Nature Commun 11, 1539 (2020)
A Staphylococcus pro-apoptotic peptide induces acute exacerbation of pulmonary fibrosis
D’Alessandro-Gabazza, C., Kobayashi, T., Yasuma, T., Toda, M., Kim, H., Fujimoto, H., Hataji, O., Takeshita, A., Nishihama, K., Okano, Y., Okano, Y., Nishii, Y., Tomaru, A., Fujiwara, K., D'Alessandro, V. F., Abdel-Hamid, A., Ren, Y., Pereira, G., Wright, C., Hernandez, A., Fields, C., Yau, P., Wang, S., Mizoguchi, A., Fukumura, M., Ohtsuka, J., Nosaka, T., Kataoka, K., Kondoh, Y., Wu, J., Kawagishi, H., Yano, Y., Mackie, R., Cann, I., and Gabazza, E. C.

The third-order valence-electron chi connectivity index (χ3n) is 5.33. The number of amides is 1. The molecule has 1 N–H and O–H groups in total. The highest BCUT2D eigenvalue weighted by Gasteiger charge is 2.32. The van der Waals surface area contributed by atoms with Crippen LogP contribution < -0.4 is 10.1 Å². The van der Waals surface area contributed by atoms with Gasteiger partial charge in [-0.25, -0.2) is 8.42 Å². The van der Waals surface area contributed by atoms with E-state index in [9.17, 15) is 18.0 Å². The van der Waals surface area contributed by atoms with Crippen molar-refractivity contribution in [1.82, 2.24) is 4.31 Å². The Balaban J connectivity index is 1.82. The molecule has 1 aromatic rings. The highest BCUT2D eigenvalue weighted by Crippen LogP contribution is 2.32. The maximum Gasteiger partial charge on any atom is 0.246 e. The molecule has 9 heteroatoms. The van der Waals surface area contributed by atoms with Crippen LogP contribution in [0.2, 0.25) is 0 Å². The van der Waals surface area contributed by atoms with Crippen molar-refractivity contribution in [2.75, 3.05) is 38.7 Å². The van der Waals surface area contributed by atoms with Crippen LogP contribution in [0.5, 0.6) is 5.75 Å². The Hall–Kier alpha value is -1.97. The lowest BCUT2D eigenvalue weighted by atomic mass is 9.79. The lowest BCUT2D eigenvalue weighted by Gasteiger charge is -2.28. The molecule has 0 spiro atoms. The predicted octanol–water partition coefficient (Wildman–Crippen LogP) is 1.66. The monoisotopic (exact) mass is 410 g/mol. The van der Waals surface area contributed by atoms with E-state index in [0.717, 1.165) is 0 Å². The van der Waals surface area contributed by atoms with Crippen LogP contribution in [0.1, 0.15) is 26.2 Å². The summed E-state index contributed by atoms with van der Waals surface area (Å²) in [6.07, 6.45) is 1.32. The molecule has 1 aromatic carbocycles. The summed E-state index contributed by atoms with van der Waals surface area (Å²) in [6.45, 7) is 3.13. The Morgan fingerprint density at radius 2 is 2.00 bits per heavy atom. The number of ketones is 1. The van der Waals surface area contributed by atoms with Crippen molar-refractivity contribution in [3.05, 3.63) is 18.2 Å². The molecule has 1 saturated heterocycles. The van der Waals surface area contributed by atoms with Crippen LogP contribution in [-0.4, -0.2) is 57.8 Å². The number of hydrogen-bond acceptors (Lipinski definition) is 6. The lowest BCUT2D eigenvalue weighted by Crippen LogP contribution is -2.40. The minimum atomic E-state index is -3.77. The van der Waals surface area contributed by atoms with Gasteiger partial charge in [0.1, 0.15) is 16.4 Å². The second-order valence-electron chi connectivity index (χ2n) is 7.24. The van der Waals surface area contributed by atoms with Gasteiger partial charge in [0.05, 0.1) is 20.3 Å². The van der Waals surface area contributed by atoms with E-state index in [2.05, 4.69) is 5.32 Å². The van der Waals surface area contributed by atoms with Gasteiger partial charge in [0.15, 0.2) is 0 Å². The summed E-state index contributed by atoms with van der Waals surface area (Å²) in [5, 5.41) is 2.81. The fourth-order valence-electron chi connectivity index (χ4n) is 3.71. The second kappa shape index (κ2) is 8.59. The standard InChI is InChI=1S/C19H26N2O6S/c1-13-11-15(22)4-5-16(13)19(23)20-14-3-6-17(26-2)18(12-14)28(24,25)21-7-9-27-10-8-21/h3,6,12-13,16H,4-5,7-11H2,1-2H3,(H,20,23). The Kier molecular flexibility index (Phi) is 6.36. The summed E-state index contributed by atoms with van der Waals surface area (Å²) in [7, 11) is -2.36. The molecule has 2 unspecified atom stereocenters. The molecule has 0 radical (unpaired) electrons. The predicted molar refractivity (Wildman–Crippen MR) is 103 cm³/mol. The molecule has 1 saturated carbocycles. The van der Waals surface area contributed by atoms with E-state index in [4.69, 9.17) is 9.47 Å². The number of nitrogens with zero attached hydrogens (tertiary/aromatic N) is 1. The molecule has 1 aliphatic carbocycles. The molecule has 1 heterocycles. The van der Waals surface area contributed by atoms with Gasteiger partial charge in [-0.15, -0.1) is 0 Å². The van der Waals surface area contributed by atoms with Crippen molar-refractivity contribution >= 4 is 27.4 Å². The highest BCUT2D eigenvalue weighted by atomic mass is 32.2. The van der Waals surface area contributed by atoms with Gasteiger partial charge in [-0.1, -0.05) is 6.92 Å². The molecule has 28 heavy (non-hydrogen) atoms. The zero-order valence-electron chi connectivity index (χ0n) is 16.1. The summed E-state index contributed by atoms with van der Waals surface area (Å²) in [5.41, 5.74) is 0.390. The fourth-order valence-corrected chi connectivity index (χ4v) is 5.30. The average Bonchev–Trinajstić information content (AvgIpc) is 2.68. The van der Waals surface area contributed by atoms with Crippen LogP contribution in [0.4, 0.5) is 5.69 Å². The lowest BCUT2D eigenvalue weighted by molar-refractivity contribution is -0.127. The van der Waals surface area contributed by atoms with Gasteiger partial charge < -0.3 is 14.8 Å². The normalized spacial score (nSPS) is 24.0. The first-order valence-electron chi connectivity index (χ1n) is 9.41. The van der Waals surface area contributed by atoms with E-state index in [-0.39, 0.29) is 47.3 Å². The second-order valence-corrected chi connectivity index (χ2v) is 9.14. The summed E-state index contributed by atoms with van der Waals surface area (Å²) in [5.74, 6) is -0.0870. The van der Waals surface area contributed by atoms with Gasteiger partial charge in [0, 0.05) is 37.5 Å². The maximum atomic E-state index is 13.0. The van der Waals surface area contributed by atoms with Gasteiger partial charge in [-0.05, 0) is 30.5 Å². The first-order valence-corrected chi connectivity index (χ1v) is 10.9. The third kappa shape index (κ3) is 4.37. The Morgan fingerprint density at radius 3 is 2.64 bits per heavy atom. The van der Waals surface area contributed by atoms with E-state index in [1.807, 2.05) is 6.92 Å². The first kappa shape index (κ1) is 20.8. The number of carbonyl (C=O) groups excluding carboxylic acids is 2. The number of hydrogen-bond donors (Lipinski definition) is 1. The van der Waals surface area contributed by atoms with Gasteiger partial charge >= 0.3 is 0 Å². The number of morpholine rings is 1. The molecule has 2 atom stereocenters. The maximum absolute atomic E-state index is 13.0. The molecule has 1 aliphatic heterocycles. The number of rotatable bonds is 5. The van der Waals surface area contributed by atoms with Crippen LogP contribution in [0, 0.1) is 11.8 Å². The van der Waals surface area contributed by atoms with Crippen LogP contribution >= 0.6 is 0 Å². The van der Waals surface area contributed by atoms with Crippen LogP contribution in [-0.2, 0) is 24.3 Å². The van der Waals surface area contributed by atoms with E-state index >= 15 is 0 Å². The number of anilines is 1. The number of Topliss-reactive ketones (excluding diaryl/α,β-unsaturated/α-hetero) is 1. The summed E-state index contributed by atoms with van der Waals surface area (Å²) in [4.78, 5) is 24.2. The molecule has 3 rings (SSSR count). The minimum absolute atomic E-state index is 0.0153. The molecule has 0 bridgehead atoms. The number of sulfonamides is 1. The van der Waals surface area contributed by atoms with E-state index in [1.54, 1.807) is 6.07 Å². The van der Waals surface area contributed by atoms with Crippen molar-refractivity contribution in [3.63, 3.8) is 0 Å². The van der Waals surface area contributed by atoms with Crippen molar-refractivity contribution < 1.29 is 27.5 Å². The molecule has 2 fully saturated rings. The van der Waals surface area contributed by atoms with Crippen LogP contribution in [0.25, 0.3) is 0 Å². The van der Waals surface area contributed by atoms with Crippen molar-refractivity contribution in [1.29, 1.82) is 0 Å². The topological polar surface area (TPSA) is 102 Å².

Idiopathic pulmonary fibrosis (IPF) is a chronic and fatal disease of unknown etiology; however, apoptosis of lung alveolar epithelial cells plays a role in disease progression. This intractable disease is associated with increased abundance of Staphylococcus and Streptococcus in the lungs, yet their roles in disease pathogenesis remain elusive. Here, we report that Staphylococcus nepalensis releases corisin, a peptide conserved in diverse staphylococci, to induce apoptosis of lung epithelial cells. The disease in mice exhibits acute exacerbation after intrapulmonary instillation of corisin or after lung infection with corisin-harboring S. nepalensis compared to untreated mice or mice infected with bacteria lacking corisin. Correspondingly, the lung corisin levels are significantly increased in human IPF patients with acute exacerbation compared to patients without disease exacerbation. Our results suggest that bacteria shedding corisin are involved in acute exacerbation of IPF, yielding insights to the molecular basis for the elevation of staphylococci in pulmonary fibrosis.